PostED ON TUESDAY, OCTOBER 17, 2017
True to his nature, Guillermo del Toro, in a conversation of more than an hour with journalist Didier Allouch, enchanted his audience of fans - and his Mexican friend Alfonso Cuarón, who had come to hear him - at the Comédie Odéon. He evoked the origins of his taste for the fantastic, the power of the imagination, the future of the cinema... Guillermo is loquacious, and articulate! Highlights.
© Institut Lumière / Jean-Luc Mège
I had a shitty childhood. I spent a lot of time alone, thinking and observing, I read a lot. Fantasy, horror occupied an important place, via biology, zoology, anatomy and art. In my parents’ library, there was an encyclopedia of art that I read from A to Z, a medical encyclopedia whose reading made me think that I had all the diseases in the world. I would go see my mother: “I have a cirrhosis, I have this, I have that...”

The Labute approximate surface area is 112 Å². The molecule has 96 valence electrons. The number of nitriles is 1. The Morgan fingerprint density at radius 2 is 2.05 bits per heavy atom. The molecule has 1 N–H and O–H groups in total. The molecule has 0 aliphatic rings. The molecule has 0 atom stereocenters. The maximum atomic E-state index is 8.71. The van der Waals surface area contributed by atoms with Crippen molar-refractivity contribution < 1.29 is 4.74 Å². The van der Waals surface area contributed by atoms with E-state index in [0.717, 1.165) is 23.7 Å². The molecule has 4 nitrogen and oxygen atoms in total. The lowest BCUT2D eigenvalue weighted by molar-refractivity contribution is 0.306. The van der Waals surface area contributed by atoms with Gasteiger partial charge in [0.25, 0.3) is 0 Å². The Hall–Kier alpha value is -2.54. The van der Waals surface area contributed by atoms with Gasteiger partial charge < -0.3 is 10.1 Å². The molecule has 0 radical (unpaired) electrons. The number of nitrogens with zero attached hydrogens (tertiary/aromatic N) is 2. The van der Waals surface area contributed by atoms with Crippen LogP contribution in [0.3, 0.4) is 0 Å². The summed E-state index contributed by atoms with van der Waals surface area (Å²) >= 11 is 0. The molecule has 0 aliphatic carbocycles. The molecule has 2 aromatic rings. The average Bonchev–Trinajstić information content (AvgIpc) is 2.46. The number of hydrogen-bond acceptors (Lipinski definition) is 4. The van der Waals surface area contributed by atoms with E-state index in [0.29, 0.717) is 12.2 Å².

If there is a definitive image, it come from a TV series, The Outer Limits and an episode entitled, The Mutant, with Warren Oates. A bald character with giant eyes... I started screaming when I saw him. According to my analyst, it created a Stockholm syndrome: I began to love monsters.s.
It was a strange childhood: a mix of comics, horror movies, television, encyclopedias and... the Catholic Church. The Church in Mexico is very gory in its representation of the Bible. In my church, a there was a Jesus with a broken bone. It was green and purple, and his face made him look like he was coming... I was told, "Receive the body of Christ." No, no thanks, too much gluten!
The creature of Pan’s Labyrinth was inspired by a sculpture of Saint Lucia, carrying her eyes on a plate. She had no eyes and she is bleeding. What we read was very gory. This mixture of virtue and violence, it screws with your head when you are a child.
I was a choir boy. It was in Guadalajara, in an incredible Gothic church - a bit as if an Aztec pyramid were smack in the middle of Paris. There were catacombs, and while we were saying our prayers for the Virgin Mary, we were looking for open crypts. There was one where one saw the two feet of a body, the sole of the shoe had been eaten by rats, one could see the bone, what remained of the muscles.